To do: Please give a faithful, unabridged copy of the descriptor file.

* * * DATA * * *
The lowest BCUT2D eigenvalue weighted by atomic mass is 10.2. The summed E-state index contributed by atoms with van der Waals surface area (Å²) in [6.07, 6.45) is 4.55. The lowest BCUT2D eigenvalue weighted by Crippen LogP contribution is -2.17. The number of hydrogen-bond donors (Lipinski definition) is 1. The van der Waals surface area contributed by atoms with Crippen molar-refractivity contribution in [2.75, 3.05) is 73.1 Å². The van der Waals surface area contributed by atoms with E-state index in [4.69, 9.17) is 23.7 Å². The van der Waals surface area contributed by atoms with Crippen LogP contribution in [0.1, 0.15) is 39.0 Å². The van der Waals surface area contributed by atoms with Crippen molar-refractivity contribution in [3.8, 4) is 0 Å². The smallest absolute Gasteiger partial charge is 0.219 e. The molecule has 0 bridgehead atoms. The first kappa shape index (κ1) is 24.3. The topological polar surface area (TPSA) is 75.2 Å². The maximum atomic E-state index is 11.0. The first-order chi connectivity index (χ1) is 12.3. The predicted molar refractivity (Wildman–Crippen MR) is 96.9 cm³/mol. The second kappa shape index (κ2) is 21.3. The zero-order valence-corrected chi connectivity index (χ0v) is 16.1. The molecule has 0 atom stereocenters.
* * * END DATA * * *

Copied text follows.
The lowest BCUT2D eigenvalue weighted by atomic mass is 10.2. The summed E-state index contributed by atoms with van der Waals surface area (Å²) in [6.07, 6.45) is 4.55. The lowest BCUT2D eigenvalue weighted by Crippen LogP contribution is -2.17. The number of hydrogen-bond donors (Lipinski definition) is 1. The van der Waals surface area contributed by atoms with Crippen molar-refractivity contribution in [2.75, 3.05) is 73.1 Å². The van der Waals surface area contributed by atoms with E-state index in [4.69, 9.17) is 23.7 Å². The van der Waals surface area contributed by atoms with Crippen LogP contribution in [0.1, 0.15) is 39.0 Å². The van der Waals surface area contributed by atoms with Crippen molar-refractivity contribution in [3.8, 4) is 0 Å². The smallest absolute Gasteiger partial charge is 0.219 e. The molecule has 0 bridgehead atoms. The first kappa shape index (κ1) is 24.3. The topological polar surface area (TPSA) is 75.2 Å². The maximum atomic E-state index is 11.0. The first-order chi connectivity index (χ1) is 12.3. The predicted molar refractivity (Wildman–Crippen MR) is 96.9 cm³/mol. The second kappa shape index (κ2) is 21.3. The zero-order valence-corrected chi connectivity index (χ0v) is 16.1. The molecule has 0 atom stereocenters.